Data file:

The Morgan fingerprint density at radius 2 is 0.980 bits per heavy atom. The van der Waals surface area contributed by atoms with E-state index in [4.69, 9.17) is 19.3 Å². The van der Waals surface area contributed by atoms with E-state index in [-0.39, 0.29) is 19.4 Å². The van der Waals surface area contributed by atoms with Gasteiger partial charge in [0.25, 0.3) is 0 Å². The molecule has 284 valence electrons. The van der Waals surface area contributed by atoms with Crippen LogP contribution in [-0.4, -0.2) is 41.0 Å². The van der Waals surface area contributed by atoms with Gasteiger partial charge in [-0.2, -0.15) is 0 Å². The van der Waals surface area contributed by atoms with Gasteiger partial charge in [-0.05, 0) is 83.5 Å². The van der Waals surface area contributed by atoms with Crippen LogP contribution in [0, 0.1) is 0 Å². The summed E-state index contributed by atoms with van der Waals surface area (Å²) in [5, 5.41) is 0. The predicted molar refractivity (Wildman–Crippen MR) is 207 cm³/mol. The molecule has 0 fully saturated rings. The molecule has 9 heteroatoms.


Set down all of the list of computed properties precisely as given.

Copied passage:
The Morgan fingerprint density at radius 2 is 0.980 bits per heavy atom. The van der Waals surface area contributed by atoms with E-state index in [4.69, 9.17) is 19.3 Å². The van der Waals surface area contributed by atoms with E-state index in [-0.39, 0.29) is 19.4 Å². The van der Waals surface area contributed by atoms with Gasteiger partial charge in [0.25, 0.3) is 0 Å². The molecule has 284 valence electrons. The van der Waals surface area contributed by atoms with Crippen LogP contribution in [-0.4, -0.2) is 41.0 Å². The van der Waals surface area contributed by atoms with Gasteiger partial charge in [-0.2, -0.15) is 0 Å². The van der Waals surface area contributed by atoms with Gasteiger partial charge in [-0.05, 0) is 83.5 Å². The van der Waals surface area contributed by atoms with Crippen LogP contribution in [0, 0.1) is 0 Å². The summed E-state index contributed by atoms with van der Waals surface area (Å²) in [5, 5.41) is 0. The predicted molar refractivity (Wildman–Crippen MR) is 207 cm³/mol. The molecule has 0 fully saturated rings. The molecule has 9 heteroatoms.